I hoped, foolishly, that that would be the end of the story, the end of my misery. I was wrong. Instead of choking on my own vomit peacefully in my bed, I was stripped of all my belongings and thrown into a bedroom beside a nineteen year old girl who had kicked a pregnant woman in the stomach. She had a gash in her forehead from where she’d banged her own head into a brick wall. I use the term “bedroom” lightly because it was more like a cell. The beds were made of wood bolted to the floor and a plastic mattress about two and a half inches thick. There were no windows and the lights were dull. The bathrooms had to be unlocked by an attendant so I wouldn’t drown myself in the toilet, which was honestly starting to sound appealing. I wasn’t allowed to have a pencil, so I wrote in the journal provided by the guards in purple crayon. I had to be careful not to write that I wanted to die because the nurses checked. In fact, they checked every hour, slamming doors behind them as they traveled from room to room to make sure no one had strangled themselves with a piece of string. But that would be absurd, we weren’t allowed string.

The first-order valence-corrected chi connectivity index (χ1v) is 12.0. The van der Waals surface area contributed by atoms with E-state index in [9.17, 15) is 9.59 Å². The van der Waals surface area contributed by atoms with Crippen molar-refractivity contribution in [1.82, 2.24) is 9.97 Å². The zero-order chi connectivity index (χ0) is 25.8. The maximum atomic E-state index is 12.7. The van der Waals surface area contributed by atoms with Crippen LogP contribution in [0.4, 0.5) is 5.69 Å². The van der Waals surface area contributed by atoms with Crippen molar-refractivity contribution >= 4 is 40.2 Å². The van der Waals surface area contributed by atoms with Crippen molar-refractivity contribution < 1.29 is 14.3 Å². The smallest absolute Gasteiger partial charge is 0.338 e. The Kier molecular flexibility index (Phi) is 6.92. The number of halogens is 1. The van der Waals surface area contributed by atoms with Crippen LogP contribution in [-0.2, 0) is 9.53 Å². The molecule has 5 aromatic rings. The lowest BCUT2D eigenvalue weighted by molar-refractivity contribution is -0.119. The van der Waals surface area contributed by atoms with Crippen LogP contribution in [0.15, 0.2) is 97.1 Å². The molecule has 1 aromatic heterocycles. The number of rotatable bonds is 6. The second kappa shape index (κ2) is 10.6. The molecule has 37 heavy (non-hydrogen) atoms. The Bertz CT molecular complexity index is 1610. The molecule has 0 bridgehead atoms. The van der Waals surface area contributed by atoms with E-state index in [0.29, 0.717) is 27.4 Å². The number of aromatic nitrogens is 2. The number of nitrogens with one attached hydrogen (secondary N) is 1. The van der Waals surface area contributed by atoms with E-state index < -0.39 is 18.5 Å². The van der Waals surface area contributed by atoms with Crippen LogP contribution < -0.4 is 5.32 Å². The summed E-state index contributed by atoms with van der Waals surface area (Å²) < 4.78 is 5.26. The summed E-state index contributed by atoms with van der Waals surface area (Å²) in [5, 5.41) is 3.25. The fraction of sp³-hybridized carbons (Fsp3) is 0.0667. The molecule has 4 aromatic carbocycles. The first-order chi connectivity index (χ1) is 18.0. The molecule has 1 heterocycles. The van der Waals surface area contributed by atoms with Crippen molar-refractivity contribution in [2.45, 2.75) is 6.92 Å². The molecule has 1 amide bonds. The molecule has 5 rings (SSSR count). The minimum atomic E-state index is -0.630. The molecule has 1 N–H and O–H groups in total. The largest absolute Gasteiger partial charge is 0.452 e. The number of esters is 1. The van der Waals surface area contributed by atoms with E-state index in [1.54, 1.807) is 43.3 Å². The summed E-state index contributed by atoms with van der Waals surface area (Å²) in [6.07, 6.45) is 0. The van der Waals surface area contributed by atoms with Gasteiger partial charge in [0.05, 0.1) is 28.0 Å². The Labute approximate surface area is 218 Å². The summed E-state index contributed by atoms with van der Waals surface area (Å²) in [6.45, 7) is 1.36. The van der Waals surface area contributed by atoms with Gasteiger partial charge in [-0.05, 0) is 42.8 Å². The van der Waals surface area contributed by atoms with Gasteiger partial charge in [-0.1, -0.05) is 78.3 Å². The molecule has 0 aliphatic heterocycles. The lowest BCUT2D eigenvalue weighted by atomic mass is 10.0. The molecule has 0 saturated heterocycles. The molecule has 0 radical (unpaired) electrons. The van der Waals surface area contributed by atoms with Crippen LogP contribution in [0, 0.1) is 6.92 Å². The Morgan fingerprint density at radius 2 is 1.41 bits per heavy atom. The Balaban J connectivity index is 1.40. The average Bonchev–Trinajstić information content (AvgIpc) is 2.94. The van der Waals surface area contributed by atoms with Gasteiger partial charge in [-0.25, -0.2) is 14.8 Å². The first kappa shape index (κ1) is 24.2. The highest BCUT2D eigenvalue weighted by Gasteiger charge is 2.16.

Never in my life had I been more suicidal than the day after I attempted suicide. Hospitals are meant to be places where you feel safe, where you heal. This place was a black hole filled with the most unsettling demons allowed to walk the Earth. Patients wandered the hall in their hospital gowns, scratching away at their skin and trying to rip the monsters out of their throats. At night, the walls were filled with soul-shattering screams and the hauntings of hourly check-ins. I faded in and out of sleep under a magic spell they called Remeron. Mornings were filled with dry eggs eaten with sporks and apple juice in a plastic bowl. The days were long. I’d never lived in a place where the days were so long. I spent three whole days in that freezing Hell they called a hospital. (They wouldn’t allow sweatshirts because zippers are evil and hoods suffocate). Aside from my homicidal roommate, I was the youngest in the unit, and apparently the only one who didn’t enjoy watching informercials for twelve straight hours. So I sat. For seventy-two hours I sat and stared at the ceiling, thinking never again would I attempt suicide and fail.